Microsoft closes chatrooms to curb paedophile threat

Click to follow
The Independent Online

The software giant Microsoft declared war on internet paedophiles last night by announcing the closure of its thousands of UK-based chatrooms used by millions of people.

It will also restrict access to chatroom systems around the world, allowing only identifiable, adults living in the same country to use them.

The decision is a significant precedent, the first time one of the biggest internet service providers has cut off an element of the World Wide Web in reaction to concerns over misuse.

The Government is so concerned by the dangers of chatrooms that it is drafting legislation, expected to come into force in the autumn, that will criminalise "internet grooming" by creating a new offence for any adult to arrange to meet a child under 16 with intent to abuse them sexually. It would carry a sentence of up to five years in jail.

The move by MSN, which has a total of 350 million visitors worldwide to its online service every month, was welcomed by charities including NCH and NSPCC, the children's protection charity. The NSPCC called on other internet chat providers such as Yahoo!, which still operates online chatrooms open to anyone, to follow suit and shut them.

But Rachel O'Connell of Lancaster University, a specialist in online behaviour, warned that closing down chatrooms wholesale would only encourage children to go to other less- monitored parts of the Net - where they would be followed by paedophiles. "If you're going to do this sort of thing you have to consider the logical conclusions of it," she said.

Since the internet became widely used in 1995, its functions have expanded rapidly, leading to a number of worries about potential abuse. Previously, service providers had resisted calls to close down functions that could have harmful effects on users, arguing that they brought benefits too.

Chatrooms allow people to converse through text online in real time. Because there is no rigorous way of confirming identity online, they have become notorious for paedophiles posing as teenagers, using them to pick up children and "groom" them for sexual abuse. In May, a Cambridge man, Michael Wheeler, 36, was jailed for three years after using an MSN chatroom to befriend a 12-year-old girl and have sex with her. In August last year, James Gilmour, 50, a convicted rapist who was out of prison on licence, tried to trick an 11-year-old girl into meeting him after chatting online with her.

Dozens of similar cases have been reported, leading the Home Office to set up a taskforce with charities and internet providers, including MSN, to consider how to tackle it. The Independent understands that one of the proposals for guaranteeing online identity is to require users who want to take part in online discussions to upload a picture of themselves, which would have to be verified by a teacher or policeman.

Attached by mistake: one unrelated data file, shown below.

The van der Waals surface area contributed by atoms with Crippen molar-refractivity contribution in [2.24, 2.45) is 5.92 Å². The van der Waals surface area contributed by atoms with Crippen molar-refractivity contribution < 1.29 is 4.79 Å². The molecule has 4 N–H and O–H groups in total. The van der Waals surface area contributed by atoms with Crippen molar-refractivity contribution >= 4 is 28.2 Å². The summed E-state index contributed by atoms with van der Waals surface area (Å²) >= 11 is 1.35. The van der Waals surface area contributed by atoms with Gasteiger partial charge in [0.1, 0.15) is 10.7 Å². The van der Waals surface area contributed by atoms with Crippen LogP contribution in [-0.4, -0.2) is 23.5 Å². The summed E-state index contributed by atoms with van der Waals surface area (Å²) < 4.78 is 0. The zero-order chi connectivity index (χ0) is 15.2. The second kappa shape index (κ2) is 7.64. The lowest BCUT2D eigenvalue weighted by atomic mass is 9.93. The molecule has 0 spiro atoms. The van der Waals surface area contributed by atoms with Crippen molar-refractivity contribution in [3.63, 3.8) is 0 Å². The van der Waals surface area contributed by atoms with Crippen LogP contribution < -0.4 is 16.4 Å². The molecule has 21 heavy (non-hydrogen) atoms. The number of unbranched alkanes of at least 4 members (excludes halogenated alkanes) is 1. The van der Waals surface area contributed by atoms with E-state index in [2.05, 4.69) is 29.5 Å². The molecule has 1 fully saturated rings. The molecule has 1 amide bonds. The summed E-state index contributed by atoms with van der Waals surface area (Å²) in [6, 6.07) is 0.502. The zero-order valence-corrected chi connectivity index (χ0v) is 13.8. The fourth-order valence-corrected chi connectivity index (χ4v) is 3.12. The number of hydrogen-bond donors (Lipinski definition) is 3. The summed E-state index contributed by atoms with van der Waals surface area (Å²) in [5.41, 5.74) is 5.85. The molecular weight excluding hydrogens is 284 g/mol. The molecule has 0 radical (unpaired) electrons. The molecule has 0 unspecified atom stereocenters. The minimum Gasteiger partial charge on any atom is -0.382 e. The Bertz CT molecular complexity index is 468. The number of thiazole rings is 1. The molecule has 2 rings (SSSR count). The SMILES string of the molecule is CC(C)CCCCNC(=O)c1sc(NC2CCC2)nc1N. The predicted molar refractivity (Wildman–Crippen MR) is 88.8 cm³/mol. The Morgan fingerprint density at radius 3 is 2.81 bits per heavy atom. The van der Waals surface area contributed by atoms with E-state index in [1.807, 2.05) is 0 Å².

MSN said that the announcement, which will see all its UK chat services, presently used by 1.2 million people each month, shut down on 14 October, is part of a "global decision" by the internet provider run by Microsoft. Gillian Kent, director of MSN UK, said: "We felt it necessary to make these changes because online chat services are increasingly being misused." The cost of closure will run to millions of pounds in lost advertising. In the US, only people able to give a credit card number will be able to access the chatroom service.

John Carr, director of the children and technology unit at the children's charity NCH, was delighted. "This is a momentous announcement," he said. "Here we have the world's leading internet service acknowledging open, free, unmoderated chat cannot be made completely safe for consumers and children ... I think every other chat provider in the UK is going to have to reflect on how, or indeed whether, they continue their own open access chat services."

Dr O'Connell, who has been investigating paedophiles and the internet since 1996, said: "The children and teenagers on these chatrooms have all built their own private communities and to try to keep those going they'll start giving each other their personal e-mails and mobile numbers and even addresses. Parents will have to talk to their kids to tell them not to do this. But all that's really going to happen is that they will move on to other, unmoderated sites, or to other technologies like instant messaging." AOL, MSN and Yahoo! all offer instant messaging, which allows pairs of people to chat online; there are more users of that than of chatrooms.

Dr O'Connell said killing off chatrooms would not wipe out paedophilia online. "We now have an online community with the ideology that says sexual contact with children is OK. The trouble is that with each thing you do, they will come up with strategies to get around it."